In three years, Freddy Sidi has proved that it is indeed worth the money to advertise on phone chargers.
Back in April 2016, Sidi and Chargello co-founder Johnny Bosche installed their first high-speed charging unit in a riverside Miami restaurant. Two years later, Chargello’s units are in 6,000 fixed locations in 25 countries around the world, with 300 in Miami alone, said Sidi.
Sidi has his eyes on the continued expansion of the Chargello brand.
“We want to be well known and kind of a household brand,” Sidi said. “We want to create a culture of asking for a charger everywhere you go and [one] becoming available for you, everywhere you go.”
Bosche now works internationally for Chargello and travels between Miami and Doha, Qatar, said Sidi.
Shortly after launching, Chargello was chosen as an Endeavor Entrepreneur, gaining access to Endeavor’s mentorship and capital. Chargello’s big ideas helped them win the honor.
“Batteries in our smart devices cannot keep up with the needs of our modern day life, so they’re fixing that problem,” said Juan Pablo D’Alessandro, Endeavor’s manager of entrepreneur selection and growth.
Chargello is trying to fix the problem in a way “that no one else was doing,” D’Alessandro said.
There’s more to Chargello’s plan than just providing a high-speed charge. The company also wants to deliver advertising messages.
That’s part of the reason Chargello’s batteries are large and bulky. The design serves three goals: providing a much faster charge than a traditional wall outlet, keeping a customer from easily making off with the charger and providing a large, clean space for advertisers.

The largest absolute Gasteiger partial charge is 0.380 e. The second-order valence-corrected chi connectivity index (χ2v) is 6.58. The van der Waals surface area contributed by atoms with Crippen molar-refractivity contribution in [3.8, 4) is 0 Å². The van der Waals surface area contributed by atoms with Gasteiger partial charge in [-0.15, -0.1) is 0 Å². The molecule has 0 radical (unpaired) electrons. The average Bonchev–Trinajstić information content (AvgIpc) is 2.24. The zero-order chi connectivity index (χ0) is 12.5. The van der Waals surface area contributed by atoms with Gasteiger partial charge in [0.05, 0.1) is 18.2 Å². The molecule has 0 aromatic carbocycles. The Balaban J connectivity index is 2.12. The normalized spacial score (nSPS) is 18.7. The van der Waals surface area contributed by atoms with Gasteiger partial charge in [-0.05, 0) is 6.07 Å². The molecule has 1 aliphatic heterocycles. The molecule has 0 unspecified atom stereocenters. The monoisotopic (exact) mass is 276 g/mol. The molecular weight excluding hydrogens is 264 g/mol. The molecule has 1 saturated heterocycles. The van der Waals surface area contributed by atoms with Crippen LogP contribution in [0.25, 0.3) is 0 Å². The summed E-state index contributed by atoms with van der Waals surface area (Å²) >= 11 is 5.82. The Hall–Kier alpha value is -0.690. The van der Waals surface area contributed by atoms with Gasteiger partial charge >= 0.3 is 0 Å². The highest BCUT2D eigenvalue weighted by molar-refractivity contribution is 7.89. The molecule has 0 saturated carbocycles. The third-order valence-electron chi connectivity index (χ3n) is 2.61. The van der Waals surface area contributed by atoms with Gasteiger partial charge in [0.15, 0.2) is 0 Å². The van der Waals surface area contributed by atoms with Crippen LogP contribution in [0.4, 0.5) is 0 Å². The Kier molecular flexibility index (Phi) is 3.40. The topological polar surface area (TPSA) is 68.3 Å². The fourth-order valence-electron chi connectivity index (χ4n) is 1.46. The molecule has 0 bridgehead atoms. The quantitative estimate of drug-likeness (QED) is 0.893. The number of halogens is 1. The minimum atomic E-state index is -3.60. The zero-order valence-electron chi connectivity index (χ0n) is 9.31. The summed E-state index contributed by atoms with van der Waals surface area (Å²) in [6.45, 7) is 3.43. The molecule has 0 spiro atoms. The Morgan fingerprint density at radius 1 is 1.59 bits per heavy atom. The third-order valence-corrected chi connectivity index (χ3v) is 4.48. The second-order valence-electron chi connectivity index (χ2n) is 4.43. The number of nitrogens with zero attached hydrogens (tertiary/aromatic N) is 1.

The design doesn’t seem to bother customers.
At the 1 Hotel on South Beach, customers often use the property’s 50 chargers, said Director of Outdoor Dining Ramsey Pimentel.
“The chargers are great and the perfect way for guests to charge their phones without having to leave their devices with our staff,” Pimental said in an email.
Since launching, Sidi said Chargello has secured several large advertisers, including American Express, Disney, Mastercard and Bacardi.
And Carnival Cruise Line is testing the batteries in bars on some of its ships, said Carnival spokesperson Vance Gulliksen.
Venues like restaurants, tattoo shops, car dealerships and banks can receive Chargello units for free, as long as Chargello has secured an advertiser for those units. But for a $200-per-kit fee, venues can choose to both use the chargers and deploy their own advertising.
Sidi’s team developed the battery units, chargers and magnetic cables for the Chargello units, which only work together. But Sidi sees Chargello’s major competition as other advertising avenues, not other battery and technology companies. Chargello’s strategy: target the likeliest customers by matching the message to the location, such as placing chargers advertising Pampers in neonatal care and OBGYN offices.
“No one is watching TV; no one is reading the magazine anymore; everyone is on their phone. So we have a very good pitch for doctors’ offices: keep your patients patient,” Sidi said. “And for Pampers, you know, nine months with a pregnant woman, who had a great branding experience — there’s nowhere better for them to advertise.”
Chargello is opening an office in New York and will deploy 10,000 batteries into the market in the next three months, Sidi said. The company plans to open additional offices in Los Angeles, Chicago, Dallas and Las Vegas before the end of the year, for a total of 20 U.S. markets by mid-2020.
Chargello brought in over $3 million in revenue last year, said Sidi. He anticipates that figure will double this year. And he said Miami is already running profitably.
Founders: Johnny Bosche and Freddy Sidi
CEO: Freddy Sidi
Revenue: $3 million in 2018
Milestones: Endeavor Entrepreneur